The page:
Credit monitoring as most popular offset against data breach
The Public School and Education Employee Retirement Systems of Missouri has been facing the consequences of the recent information security incident which had occurred on September 11.
The corporate email account of the employee was accessed by an unauthorised third party.
More than 128,000 working individuals and 100,000 of those who are retired are covered by the program which is now assessing how many people have had their data compromised. Everyone is being notified.
According to the organisation, the violator didn’t have time to access the internal operating systems. The people the data of whom could have been exposed, received letters with activation codes for a two-year membership in a credit monitoring service.
Also, the Department of Elementary and Secondary Education of Missouri has been recently affected due to the deficiency in the official website of the organisation. Teacher certifications and credentials could be found and viewed by anyone surfing the Internet. The flaw was in the website programming, and the unsecured pages were removed temporarily.
The trickiness of the situation is that the Gov. Mike Parson attacked the Post-Dispatch newspaper for reporting the weak spot. Instead of admitting the paper’s help in revealing the problem, he accused it in a hack and is now willing it to be sued.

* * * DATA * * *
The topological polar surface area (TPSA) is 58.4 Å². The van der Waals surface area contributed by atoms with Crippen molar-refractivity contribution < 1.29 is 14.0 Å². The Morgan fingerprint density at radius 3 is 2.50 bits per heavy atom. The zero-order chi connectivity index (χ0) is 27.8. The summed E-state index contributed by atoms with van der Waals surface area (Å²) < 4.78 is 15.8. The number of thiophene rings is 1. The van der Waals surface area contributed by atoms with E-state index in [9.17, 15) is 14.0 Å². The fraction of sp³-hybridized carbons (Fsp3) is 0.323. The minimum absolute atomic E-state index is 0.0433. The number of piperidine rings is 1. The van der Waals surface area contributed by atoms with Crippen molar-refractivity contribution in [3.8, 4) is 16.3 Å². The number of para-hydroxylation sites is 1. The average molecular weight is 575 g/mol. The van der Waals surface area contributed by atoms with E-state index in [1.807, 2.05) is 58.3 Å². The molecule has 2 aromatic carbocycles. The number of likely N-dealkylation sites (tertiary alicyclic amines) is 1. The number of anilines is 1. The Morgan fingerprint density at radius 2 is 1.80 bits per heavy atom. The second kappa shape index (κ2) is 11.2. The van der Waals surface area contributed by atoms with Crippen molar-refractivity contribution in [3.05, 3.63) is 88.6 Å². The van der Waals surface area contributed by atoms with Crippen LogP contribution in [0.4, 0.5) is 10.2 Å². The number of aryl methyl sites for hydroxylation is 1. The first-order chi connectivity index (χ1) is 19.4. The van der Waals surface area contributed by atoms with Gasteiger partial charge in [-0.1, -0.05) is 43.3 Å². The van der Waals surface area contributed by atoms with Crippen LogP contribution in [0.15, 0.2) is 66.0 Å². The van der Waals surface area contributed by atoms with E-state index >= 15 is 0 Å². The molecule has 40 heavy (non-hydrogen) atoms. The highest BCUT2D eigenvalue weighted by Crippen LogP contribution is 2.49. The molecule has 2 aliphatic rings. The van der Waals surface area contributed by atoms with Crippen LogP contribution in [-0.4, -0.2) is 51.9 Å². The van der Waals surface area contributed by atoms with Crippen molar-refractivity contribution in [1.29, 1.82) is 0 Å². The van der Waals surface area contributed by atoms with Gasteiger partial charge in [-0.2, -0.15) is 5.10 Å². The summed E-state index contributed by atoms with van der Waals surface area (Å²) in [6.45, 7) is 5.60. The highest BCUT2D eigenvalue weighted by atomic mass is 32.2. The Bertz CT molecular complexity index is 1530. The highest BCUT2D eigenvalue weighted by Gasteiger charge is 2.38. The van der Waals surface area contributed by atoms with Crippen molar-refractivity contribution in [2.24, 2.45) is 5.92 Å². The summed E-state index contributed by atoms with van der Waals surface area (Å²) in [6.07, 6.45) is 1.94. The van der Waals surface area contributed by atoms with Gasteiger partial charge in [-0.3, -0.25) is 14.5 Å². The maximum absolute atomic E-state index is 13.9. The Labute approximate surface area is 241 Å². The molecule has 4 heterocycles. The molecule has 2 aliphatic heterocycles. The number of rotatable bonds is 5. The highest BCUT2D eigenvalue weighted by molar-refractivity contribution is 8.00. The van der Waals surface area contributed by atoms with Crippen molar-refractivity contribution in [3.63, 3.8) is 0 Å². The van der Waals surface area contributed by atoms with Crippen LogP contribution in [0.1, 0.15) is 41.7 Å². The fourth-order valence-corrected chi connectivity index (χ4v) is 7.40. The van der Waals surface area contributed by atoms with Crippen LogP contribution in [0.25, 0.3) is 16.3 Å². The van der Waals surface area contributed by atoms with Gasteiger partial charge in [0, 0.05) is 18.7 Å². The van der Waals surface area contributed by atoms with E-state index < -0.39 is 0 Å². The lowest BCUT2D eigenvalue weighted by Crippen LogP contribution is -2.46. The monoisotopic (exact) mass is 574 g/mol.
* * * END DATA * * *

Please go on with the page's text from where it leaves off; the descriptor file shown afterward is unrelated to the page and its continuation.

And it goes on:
Offering free credit monitoring support is common practice for many businesses and institutions to help deal with the incident or at least ensure further safety of a customer or a citizen in case of a governmental organisation.
Once again the specialists, namely Nicole Galloway, auditor, appeals to superiors’ competence and rationality, reminding of what can ensue from the lack of information security instruments and a risk management plan. This is especially true for government institutions as they still don’t admit the severity of data breach consequences. She emphasises that these institutions risk mainly taxpayers’ finance, whereas businesses are much better equipped as far as any breach affects the resources of an owner. There are guidelines for every organisation there, and they are the same, thus they demand the same attention.
Another issue was brought up again. Many former employees still have active accounts and can access the internal systems of their previous workplace due to poor security measures and scarce understanding of how promptly the inactive accounts should be removed.
Data management, old passwords, backup and recovery issues are mentioned among the other problems which still require immediate focus on.
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